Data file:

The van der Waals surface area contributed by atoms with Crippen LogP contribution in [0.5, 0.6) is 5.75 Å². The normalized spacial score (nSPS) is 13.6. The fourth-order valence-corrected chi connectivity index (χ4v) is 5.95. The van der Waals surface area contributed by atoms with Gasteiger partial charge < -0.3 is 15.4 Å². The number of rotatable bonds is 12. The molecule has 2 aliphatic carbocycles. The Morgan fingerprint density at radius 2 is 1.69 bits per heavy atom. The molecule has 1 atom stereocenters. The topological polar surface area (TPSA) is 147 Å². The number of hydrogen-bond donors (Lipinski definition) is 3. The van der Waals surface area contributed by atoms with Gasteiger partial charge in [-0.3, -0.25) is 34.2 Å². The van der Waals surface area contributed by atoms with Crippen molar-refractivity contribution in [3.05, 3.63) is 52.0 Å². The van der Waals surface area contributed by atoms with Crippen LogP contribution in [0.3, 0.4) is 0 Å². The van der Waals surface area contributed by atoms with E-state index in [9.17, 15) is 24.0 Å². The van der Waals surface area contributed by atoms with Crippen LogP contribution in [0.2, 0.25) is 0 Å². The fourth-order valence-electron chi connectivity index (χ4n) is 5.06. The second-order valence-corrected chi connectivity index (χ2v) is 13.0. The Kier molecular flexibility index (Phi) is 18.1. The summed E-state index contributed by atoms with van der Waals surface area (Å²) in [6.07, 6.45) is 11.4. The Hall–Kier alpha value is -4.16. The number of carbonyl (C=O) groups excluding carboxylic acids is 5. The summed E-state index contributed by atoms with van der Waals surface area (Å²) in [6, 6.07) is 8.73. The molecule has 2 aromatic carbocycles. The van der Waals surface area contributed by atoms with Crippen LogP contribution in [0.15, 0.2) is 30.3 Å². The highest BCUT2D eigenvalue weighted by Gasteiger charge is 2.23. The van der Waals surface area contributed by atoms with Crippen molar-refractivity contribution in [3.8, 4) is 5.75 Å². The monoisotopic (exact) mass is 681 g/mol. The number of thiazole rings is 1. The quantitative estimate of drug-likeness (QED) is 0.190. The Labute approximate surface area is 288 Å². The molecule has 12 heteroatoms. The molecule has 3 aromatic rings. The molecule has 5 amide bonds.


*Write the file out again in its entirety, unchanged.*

The van der Waals surface area contributed by atoms with Crippen LogP contribution in [0.5, 0.6) is 5.75 Å². The normalized spacial score (nSPS) is 13.6. The fourth-order valence-corrected chi connectivity index (χ4v) is 5.95. The van der Waals surface area contributed by atoms with Gasteiger partial charge < -0.3 is 15.4 Å². The number of rotatable bonds is 12. The molecule has 2 aliphatic carbocycles. The Morgan fingerprint density at radius 2 is 1.69 bits per heavy atom. The molecule has 1 atom stereocenters. The topological polar surface area (TPSA) is 147 Å². The number of hydrogen-bond donors (Lipinski definition) is 3. The van der Waals surface area contributed by atoms with Gasteiger partial charge in [-0.3, -0.25) is 34.2 Å². The van der Waals surface area contributed by atoms with Crippen molar-refractivity contribution in [3.05, 3.63) is 52.0 Å². The van der Waals surface area contributed by atoms with Crippen LogP contribution in [0.3, 0.4) is 0 Å². The van der Waals surface area contributed by atoms with E-state index in [9.17, 15) is 24.0 Å². The van der Waals surface area contributed by atoms with Crippen LogP contribution in [0.2, 0.25) is 0 Å². The fourth-order valence-electron chi connectivity index (χ4n) is 5.06. The second-order valence-corrected chi connectivity index (χ2v) is 13.0. The Kier molecular flexibility index (Phi) is 18.1. The summed E-state index contributed by atoms with van der Waals surface area (Å²) in [6.07, 6.45) is 11.4. The Hall–Kier alpha value is -4.16. The number of carbonyl (C=O) groups excluding carboxylic acids is 5. The summed E-state index contributed by atoms with van der Waals surface area (Å²) in [6, 6.07) is 8.73. The molecule has 2 aromatic carbocycles. The van der Waals surface area contributed by atoms with Crippen LogP contribution in [0.15, 0.2) is 30.3 Å². The highest BCUT2D eigenvalue weighted by Gasteiger charge is 2.23. The van der Waals surface area contributed by atoms with Crippen molar-refractivity contribution in [3.8, 4) is 5.75 Å². The monoisotopic (exact) mass is 681 g/mol. The number of thiazole rings is 1. The quantitative estimate of drug-likeness (QED) is 0.190. The Labute approximate surface area is 288 Å². The molecule has 12 heteroatoms. The molecule has 3 aromatic rings. The molecule has 5 amide bonds.